Diabetes Awareness Month

It seems a bit ironic that Diabetes Awareness month occurs annually just prior to the holiday season. However, what better time to focus on diabetes? Diabetes is a silent killer which can also destroy your vision. This is one of the reasons why Lions Clubs International has made Diabetes Education and Awareness part of their focus and why the Holliston Lions Club feels it is so important to inform you of the hidden dangers.

Did you know that Diabetes Retinopathy is one of the preventable causes of blindness? A simple, annual eye exam can help you determine if you have diabetes and if you do, having regular eye exams can help you avoid permanent damage.

About one in four Americans who have diabetes also have retinopathy. as many as four percent of those people have what is considered a “severe” case.

Macular edema can also be tied to diabetes. Victims of this suffer from blurred vision caused by leaking and swelling which causes the retina to swell.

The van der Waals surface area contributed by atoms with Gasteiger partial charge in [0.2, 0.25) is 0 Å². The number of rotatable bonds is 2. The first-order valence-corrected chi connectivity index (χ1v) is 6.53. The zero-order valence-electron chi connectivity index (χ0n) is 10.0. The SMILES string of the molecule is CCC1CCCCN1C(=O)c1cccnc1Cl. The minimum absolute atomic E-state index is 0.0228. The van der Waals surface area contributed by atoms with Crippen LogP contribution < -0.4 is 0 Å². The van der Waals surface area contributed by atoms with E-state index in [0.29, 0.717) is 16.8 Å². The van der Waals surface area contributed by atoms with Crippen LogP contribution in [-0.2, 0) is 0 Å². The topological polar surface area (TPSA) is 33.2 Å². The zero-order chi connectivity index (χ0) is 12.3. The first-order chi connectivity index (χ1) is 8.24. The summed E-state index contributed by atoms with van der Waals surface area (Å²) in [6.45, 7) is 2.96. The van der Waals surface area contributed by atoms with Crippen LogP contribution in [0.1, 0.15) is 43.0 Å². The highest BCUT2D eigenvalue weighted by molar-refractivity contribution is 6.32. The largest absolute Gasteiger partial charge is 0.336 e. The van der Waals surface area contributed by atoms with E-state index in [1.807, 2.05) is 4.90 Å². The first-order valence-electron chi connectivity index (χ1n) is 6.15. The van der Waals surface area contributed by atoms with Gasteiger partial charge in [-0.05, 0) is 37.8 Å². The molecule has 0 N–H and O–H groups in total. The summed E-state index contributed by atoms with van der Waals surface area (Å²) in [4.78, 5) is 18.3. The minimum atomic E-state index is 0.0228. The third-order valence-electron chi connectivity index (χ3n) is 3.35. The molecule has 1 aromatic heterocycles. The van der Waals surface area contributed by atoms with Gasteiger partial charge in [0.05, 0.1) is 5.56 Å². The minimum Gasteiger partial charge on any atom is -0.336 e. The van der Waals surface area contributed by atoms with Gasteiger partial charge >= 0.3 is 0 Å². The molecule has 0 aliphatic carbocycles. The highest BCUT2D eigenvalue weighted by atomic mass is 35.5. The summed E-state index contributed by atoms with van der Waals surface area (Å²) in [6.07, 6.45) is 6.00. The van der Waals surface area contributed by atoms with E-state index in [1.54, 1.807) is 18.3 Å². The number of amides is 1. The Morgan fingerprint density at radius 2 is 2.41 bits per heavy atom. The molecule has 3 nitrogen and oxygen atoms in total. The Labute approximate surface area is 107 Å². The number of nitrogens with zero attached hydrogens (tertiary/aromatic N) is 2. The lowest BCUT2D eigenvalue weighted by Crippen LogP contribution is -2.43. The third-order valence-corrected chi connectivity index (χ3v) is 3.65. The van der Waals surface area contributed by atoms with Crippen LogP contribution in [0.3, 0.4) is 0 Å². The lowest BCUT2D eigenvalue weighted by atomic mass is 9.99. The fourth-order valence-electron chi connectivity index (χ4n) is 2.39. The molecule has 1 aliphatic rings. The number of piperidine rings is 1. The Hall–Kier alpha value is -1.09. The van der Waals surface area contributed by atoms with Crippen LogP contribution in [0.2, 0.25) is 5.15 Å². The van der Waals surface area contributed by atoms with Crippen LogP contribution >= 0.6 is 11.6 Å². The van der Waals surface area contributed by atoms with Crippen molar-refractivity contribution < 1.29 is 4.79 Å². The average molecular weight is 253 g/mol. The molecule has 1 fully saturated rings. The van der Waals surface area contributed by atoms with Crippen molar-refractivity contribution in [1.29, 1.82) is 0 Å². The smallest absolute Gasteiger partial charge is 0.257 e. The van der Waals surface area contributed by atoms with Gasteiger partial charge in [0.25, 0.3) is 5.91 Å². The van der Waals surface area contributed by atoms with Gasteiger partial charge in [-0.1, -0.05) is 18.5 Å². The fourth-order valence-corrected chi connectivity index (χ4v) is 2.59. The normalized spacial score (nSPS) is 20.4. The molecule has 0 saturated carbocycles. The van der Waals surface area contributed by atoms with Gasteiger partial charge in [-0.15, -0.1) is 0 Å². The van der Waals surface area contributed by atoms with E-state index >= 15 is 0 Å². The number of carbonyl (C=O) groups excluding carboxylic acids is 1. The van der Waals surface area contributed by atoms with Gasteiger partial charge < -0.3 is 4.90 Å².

What Can You Do?

First, get regular eye exams whether you have been diagnosed with diabetes or not. Many are unaware more than 30 million people live with diabetes. What is even more concerning is there are one if four people who may be diabetic who remain undiagnosed.

Risk factors for diabetes include:
Being over the age of 45
Family history
High Blood pressure
Being overweight

Diabetes CAN be managed with lifestyle changes including changes in your diet, getting regular exercise and taking prescribed medication if you have been diagnosed.

The three most common types of diabetes are:

Type 1 – your body fails to make insulin. While Type 1 is generally diagnosed early in life, anyone can be diagnosed at any time. Type 1 diabetics are insulin dependent.
Type 2 – your body fails to make or use insulin properly. This type of diabetes may develop at any age. This is the most common type of diabetes and in general, is most common is middle-aged and older people.
Gestational diabetes – strikes when women are pregnant. Generally once the baby is born this form of diabetes goes away but leaves women with a long-term risk of developing type 2 diabetes.

You can learn more about Diabetes and Lions efforts by visiting Lions Clubs International website.

Doreen Martel

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